From the cases that have been reported, India’s death count has crossed 3 lakh, with almost half, close to 1.4 lakh deaths being reported in the last seven weeks alone.
A false sense of normalcy that crept in towards the end of the first wave when the cases began to decline has been one of the most crucial factors responsible for the exponential rise in cases in the second wave. People started to let their guard down, they started attending large scale religious gatherings, congregating at public spaces, being a part of election rallies, under the impression that the high tide had passed, oblivious to the fact that what was going to hit them would be worse than a tsunami.
As India struggled to address distressed cries for help from millions as they suffered from lack of oxygen, I.C.U beds and proper medical treatment, cases of fungal infections have seen a sharp rise, with the Centre asking the states to declare ‘black fungus’ as an epidemic. So what exactly are the types of these fungal infections, and why is it imperative to take sufficient precautions?
Black fungus or Mucormycosis is a rare fungal infection caused by a Mucorales mould, found in damp environments like soil or compost. It does not spread from one person to the other, making it non-contagious. It has been visible in international locations like China, mainly amongst sufferers tormented by immune compromising situations like diabetes, cancer and HIV-AIDS. Covid-19 patients and survivors, especially those having health issues and a weak, compromised immune system are susceptible to the disease.
While it is not a new infection, the rise in the number of infections being reported, its high mortality rate, and the government battling the shortage of Amphotericin B, a crucial antifungal drug, makes the situation more daunting than ever. As per the latest government data on 26th May 2021; more than 11,000 cases of black fungus have been reported so far, with Gujarat, Maharashtra and Andhra Pradesh reporting the highest number of cases.
Pain and redness around the eyes or nose, fever, headache, coughing, shortness of breath and vomit are some of the symptoms. Timely detection and an urgent line of treatment is the best bet against the fungal infection. While the government has started to administer treatment for the same, estimates reveal that in several private and multi-speciality hospitals, the cost of this treatment can go up to 10-15 lakh, which only exacerbates the condition of the patients who aren’t able to afford the treatment.
Even though India accounts for 71 per cent of the total cases of black fungus reported from around the world in March 2021, it is not the only country facing this situation. Pakistan and Russia, too, have reported a surge in black fungus cases among the Covid patients.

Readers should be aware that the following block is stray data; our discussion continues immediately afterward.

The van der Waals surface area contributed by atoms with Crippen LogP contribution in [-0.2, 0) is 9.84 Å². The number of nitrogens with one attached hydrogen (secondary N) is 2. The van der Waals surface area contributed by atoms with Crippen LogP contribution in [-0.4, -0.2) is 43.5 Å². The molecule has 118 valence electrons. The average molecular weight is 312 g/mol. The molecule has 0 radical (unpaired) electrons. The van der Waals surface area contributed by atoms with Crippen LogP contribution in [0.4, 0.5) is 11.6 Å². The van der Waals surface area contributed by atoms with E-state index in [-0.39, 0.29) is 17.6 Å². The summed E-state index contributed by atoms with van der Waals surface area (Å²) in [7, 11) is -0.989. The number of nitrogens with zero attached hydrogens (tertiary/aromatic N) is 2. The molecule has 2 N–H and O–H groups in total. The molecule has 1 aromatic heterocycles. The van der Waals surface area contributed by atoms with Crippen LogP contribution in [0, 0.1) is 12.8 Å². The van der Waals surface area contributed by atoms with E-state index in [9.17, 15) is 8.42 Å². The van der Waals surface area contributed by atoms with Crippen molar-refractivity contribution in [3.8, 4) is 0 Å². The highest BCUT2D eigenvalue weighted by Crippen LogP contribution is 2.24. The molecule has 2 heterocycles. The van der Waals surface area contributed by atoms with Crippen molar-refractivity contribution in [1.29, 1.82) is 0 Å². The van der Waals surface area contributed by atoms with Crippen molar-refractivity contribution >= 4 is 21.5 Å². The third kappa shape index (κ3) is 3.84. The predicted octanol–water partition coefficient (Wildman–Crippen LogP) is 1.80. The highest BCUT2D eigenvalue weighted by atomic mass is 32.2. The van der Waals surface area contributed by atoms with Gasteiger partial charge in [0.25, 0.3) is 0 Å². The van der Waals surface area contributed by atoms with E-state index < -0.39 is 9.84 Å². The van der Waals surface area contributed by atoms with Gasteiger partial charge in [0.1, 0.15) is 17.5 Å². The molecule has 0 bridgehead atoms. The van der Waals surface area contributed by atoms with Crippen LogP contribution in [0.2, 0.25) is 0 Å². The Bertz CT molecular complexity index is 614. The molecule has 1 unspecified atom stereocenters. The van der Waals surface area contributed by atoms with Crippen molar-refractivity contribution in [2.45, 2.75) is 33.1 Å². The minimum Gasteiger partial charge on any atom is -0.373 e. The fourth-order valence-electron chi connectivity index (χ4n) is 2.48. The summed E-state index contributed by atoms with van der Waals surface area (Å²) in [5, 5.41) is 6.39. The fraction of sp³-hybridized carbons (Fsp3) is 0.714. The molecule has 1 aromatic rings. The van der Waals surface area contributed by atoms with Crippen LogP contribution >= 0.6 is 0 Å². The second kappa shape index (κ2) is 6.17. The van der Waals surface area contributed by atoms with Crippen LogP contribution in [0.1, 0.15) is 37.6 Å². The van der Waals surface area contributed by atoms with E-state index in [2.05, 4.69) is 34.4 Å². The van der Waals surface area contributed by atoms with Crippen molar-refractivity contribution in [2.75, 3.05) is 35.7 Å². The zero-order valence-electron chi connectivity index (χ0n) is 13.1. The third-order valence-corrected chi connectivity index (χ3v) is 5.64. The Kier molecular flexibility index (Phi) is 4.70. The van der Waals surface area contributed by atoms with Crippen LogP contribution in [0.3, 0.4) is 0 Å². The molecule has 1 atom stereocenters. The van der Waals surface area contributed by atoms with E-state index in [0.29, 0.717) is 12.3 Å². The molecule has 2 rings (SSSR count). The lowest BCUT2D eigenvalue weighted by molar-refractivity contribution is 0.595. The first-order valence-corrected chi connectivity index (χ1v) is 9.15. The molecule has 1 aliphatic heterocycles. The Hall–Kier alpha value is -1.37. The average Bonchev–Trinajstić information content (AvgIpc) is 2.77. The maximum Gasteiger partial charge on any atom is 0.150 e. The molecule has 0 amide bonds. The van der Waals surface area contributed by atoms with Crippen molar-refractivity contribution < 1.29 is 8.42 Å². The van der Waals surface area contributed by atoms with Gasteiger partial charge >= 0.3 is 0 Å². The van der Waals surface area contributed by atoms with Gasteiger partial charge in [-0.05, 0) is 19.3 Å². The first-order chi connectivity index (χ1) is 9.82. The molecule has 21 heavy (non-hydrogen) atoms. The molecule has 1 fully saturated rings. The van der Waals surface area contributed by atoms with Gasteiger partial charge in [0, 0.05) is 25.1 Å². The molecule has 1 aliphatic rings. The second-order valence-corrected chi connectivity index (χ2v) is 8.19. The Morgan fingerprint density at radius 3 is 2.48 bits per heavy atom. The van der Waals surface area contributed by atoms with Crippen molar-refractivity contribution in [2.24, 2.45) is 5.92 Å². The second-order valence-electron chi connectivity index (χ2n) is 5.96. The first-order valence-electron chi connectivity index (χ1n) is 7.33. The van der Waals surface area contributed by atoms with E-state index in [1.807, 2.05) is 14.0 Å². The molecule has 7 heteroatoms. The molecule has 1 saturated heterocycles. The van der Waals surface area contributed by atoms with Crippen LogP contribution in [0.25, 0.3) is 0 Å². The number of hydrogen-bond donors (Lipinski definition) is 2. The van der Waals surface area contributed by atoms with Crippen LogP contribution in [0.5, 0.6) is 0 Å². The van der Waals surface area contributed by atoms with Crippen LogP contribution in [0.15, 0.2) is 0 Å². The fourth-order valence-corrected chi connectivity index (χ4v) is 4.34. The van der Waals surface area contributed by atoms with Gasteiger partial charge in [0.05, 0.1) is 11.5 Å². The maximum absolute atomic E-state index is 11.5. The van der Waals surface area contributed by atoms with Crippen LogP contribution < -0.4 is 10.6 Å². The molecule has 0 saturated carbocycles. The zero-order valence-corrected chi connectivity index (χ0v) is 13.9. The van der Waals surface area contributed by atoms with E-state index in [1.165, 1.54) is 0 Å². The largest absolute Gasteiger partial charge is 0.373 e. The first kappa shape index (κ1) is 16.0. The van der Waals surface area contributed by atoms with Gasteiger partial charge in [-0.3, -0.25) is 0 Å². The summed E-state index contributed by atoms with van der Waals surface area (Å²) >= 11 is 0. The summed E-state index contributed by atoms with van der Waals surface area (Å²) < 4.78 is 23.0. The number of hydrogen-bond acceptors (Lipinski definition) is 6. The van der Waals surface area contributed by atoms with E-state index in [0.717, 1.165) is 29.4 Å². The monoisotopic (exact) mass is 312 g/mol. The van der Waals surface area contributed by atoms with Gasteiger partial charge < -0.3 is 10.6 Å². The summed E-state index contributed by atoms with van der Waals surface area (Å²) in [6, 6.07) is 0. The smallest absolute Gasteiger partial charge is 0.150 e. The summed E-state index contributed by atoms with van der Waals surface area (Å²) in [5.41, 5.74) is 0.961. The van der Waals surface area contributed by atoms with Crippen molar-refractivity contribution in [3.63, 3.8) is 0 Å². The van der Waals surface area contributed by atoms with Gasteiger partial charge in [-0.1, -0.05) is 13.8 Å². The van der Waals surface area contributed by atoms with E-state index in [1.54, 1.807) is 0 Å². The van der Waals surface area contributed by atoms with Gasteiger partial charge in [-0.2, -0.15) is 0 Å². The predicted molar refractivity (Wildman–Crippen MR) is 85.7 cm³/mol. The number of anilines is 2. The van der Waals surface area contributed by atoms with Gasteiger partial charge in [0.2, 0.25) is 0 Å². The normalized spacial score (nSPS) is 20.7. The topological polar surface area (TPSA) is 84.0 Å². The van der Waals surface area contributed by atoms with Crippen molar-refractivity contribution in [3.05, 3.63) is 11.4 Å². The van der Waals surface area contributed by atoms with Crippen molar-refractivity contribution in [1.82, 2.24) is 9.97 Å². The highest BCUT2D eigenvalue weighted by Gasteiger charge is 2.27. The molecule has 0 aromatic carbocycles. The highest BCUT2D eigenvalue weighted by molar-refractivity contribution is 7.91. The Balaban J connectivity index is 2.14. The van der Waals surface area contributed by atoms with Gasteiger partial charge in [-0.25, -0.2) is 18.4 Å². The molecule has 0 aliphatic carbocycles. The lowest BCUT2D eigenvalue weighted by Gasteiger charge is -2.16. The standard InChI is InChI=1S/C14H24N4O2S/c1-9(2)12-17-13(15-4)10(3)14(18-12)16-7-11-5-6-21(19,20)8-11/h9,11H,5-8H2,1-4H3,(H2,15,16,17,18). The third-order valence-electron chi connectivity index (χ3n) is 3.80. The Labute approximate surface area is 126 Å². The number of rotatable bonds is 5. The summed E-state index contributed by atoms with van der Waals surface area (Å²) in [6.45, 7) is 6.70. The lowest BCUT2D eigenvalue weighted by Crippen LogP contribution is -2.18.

Concerns have arisen over the spike in the number of white fungus cases as well. White fungus or candidiasis is one of the most common fungal infections, which is easily treatable. It is not as life-threatening unless symptoms are completely ignored and it becomes invasive. It can become lethal and may impact the brain, the respiratory and the digestive system if not treated in time.
Like the black fungus, it is not contagious and targets people with low immunity. The symptoms of white fungus are quite similar to the Covid-19 symptoms, some of them include chest pain, cough and breathlessness, headaches, pains, infections or even swelling.
Just when we thought that we, as a country couldn’t possibly be in a state worse than this, a yellow fungus infection case was reported in Uttar Pradesh, where a patient recuperating from Covid-19 was suddenly diagnosed with yellow fungus, even though he had previously been sick with both black and white fungal infections.
Yellow fungus is considerably more harmful since it starts inside the body, making it more difficult to diagnose and treat. However, when detected it can be cured with the correct medication. Yellow fungus is a fungal infection that does not generally occur in humans, but in reptiles as per medical experts. Just like the infections discussed above, it targets people with a weak, compromised immune system.
Reading about such distressing developments can be overwhelming, to say the least. Downplaying the seriousness of the situation we’re in will serve no good to anyone. If and when the third wave will hit India is uncertain. However, if there’s anything this pandemic has taught us, it is to always brace ourselves for the unexpected. No, that does not warrant one to be the bearer of mass hysteria; it simply means to not let our guard down.
To minimize the degree of destruction that can be caused by the third wave, it is essential to ramp up our vaccination drive, increase the production and distribution of drugs that are facing a shortage currently, enhance our healthcare facilities, maintain the supplies of oxygen and hospital beds and most importantly, not repeat any of our previous mistakes.
At a micro level, taking all necessary precautions, identifying symptoms and seeking medical help is of utmost importance. Self-diagnosing and self-medicating in these testing times does more harm than good. We, as a nation, are caught in the middle of an unprecedented escape room, where when you manage to unlock one door after months of resilience and patience, another door pops up right in your face. However, it is imperative to remember that no matter how convoluted the exit plan is, there is always a way out.
– By Shweta Dilawari
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